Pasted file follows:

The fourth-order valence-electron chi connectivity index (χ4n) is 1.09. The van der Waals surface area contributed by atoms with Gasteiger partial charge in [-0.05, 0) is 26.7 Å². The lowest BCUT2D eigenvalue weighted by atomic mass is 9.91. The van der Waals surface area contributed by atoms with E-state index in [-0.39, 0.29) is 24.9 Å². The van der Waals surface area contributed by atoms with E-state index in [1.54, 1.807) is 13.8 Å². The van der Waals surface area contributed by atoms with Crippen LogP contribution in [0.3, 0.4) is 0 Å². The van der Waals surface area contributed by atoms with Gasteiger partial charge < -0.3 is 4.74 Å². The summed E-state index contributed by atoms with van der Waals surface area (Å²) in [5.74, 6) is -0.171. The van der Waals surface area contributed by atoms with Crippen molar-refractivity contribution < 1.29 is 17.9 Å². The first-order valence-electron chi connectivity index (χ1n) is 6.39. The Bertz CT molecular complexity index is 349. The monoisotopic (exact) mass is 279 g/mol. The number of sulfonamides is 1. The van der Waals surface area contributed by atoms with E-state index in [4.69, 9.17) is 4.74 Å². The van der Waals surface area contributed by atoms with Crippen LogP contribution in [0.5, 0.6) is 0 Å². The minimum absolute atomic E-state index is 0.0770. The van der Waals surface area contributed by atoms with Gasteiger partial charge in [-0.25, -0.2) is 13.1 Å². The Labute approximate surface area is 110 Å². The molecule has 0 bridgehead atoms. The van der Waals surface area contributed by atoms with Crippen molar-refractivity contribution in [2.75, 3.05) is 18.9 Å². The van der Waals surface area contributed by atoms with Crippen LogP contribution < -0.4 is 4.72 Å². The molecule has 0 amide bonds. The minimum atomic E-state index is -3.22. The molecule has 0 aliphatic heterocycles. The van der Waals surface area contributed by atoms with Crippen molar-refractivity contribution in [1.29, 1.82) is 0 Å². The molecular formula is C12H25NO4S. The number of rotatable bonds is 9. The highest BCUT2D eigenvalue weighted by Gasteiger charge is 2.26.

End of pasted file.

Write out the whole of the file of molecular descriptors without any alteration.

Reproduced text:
The fourth-order valence-electron chi connectivity index (χ4n) is 1.09. The van der Waals surface area contributed by atoms with Gasteiger partial charge in [-0.05, 0) is 26.7 Å². The lowest BCUT2D eigenvalue weighted by atomic mass is 9.91. The van der Waals surface area contributed by atoms with E-state index in [-0.39, 0.29) is 24.9 Å². The van der Waals surface area contributed by atoms with E-state index in [1.54, 1.807) is 13.8 Å². The van der Waals surface area contributed by atoms with Crippen LogP contribution in [0.3, 0.4) is 0 Å². The van der Waals surface area contributed by atoms with Gasteiger partial charge < -0.3 is 4.74 Å². The summed E-state index contributed by atoms with van der Waals surface area (Å²) in [5.74, 6) is -0.171. The van der Waals surface area contributed by atoms with Crippen molar-refractivity contribution < 1.29 is 17.9 Å². The first-order valence-electron chi connectivity index (χ1n) is 6.39. The Bertz CT molecular complexity index is 349. The monoisotopic (exact) mass is 279 g/mol. The number of sulfonamides is 1. The van der Waals surface area contributed by atoms with E-state index in [4.69, 9.17) is 4.74 Å². The van der Waals surface area contributed by atoms with Crippen LogP contribution in [0.5, 0.6) is 0 Å². The minimum absolute atomic E-state index is 0.0770. The van der Waals surface area contributed by atoms with Gasteiger partial charge in [-0.25, -0.2) is 13.1 Å². The Labute approximate surface area is 110 Å². The molecule has 0 bridgehead atoms. The van der Waals surface area contributed by atoms with Crippen molar-refractivity contribution in [2.75, 3.05) is 18.9 Å². The van der Waals surface area contributed by atoms with Crippen LogP contribution < -0.4 is 4.72 Å². The molecule has 0 amide bonds. The minimum atomic E-state index is -3.22. The molecule has 0 aliphatic heterocycles. The van der Waals surface area contributed by atoms with Crippen molar-refractivity contribution in [1.29, 1.82) is 0 Å². The molecular formula is C12H25NO4S. The number of rotatable bonds is 9. The highest BCUT2D eigenvalue weighted by Gasteiger charge is 2.26.